When Dickens introduced his readers to the child actress Ninetta Crummies as the bogus ‘Infant Phenomenon’ in Nicholas Nickleby,1 he was caricaturing the use that would have been well known to him as a keen amateur actor, of the drawing power of precocious child performers. Edmund Kean and Sarah Siddons had started as child actors. William Betty (1791-1874) was starring in adult roles as a child prodigy in the early 1800s; at 13 he was playing Hamlet, Romeo and Richard III! 2 Around fifty years later Ellen Terry played the Duke of York in Richard III when only 6, and her sister Kate played Arthur in King John before she was 10. 3
The 1861 census records as actors, acrobats, dancers and so on about 30 5-9-year-olds and 100 10-14-year-olds in England and Wales, but this is certainly a gross understatement; there was a very high seasonal demand for children in pantomime; perhaps the migratory nature of theatrical companies caused them to slip through the enumeration net. In the 1880s it was reckoned that there were ‘as many as' 1,000 theatrical children in London alone. 4 Lord Shaftesbury was to raise the specific issue of cruelty and physical danger to child acrobats from the early 1870s, and the moral dangers to and alleged exploitation of children in theatrical work were to be canvassed in the 1880s by the emerging child protection movement.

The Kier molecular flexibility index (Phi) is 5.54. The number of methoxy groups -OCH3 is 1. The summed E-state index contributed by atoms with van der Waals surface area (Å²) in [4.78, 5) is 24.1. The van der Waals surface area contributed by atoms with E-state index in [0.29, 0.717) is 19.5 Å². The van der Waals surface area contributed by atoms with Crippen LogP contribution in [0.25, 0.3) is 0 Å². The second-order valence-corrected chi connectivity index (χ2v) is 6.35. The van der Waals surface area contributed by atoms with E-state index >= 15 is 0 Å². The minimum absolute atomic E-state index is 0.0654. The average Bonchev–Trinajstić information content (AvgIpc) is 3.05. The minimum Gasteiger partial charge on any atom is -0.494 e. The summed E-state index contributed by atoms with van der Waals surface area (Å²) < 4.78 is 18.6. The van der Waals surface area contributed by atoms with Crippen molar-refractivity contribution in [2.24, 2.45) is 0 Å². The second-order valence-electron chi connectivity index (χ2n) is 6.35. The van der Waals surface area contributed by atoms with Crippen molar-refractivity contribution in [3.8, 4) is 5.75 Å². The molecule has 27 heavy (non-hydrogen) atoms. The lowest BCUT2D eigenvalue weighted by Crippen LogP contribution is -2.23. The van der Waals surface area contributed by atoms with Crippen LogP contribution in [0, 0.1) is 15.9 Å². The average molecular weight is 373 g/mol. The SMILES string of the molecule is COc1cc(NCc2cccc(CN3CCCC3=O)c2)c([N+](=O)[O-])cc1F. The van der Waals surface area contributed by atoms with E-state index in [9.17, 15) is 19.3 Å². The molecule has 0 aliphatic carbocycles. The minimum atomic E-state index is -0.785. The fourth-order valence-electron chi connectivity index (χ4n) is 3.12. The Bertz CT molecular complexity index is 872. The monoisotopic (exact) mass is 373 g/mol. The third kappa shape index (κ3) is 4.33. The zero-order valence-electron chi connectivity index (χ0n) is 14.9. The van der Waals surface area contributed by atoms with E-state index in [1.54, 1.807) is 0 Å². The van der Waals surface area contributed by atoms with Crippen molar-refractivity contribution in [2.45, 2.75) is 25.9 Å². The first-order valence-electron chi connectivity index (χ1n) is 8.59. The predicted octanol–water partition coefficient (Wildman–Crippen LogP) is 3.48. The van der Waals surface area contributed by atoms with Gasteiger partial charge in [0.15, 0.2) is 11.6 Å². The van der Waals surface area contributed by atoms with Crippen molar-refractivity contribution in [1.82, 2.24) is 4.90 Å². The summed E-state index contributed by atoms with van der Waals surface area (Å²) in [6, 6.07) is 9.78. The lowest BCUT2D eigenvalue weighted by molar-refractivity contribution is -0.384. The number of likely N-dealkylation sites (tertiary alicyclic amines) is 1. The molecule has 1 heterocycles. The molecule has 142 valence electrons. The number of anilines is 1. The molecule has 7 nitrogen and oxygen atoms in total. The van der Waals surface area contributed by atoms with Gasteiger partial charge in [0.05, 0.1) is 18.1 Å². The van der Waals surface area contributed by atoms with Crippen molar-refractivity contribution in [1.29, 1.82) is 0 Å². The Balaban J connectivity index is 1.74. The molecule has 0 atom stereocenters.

There was then no restriction at all on the employment of children at any age for any hours in theatrical work, except for the requirements of school attendance under the 1870 and 1880 Education Acts. However, parents and theatrical managers found a loophole in the law: children who were sent to fee-paying ‘private adventure’ schools could be trained and rehearsed under the veil of a sham education. 5 Ellen Barlee’s Pantomime Waifs (1884) was an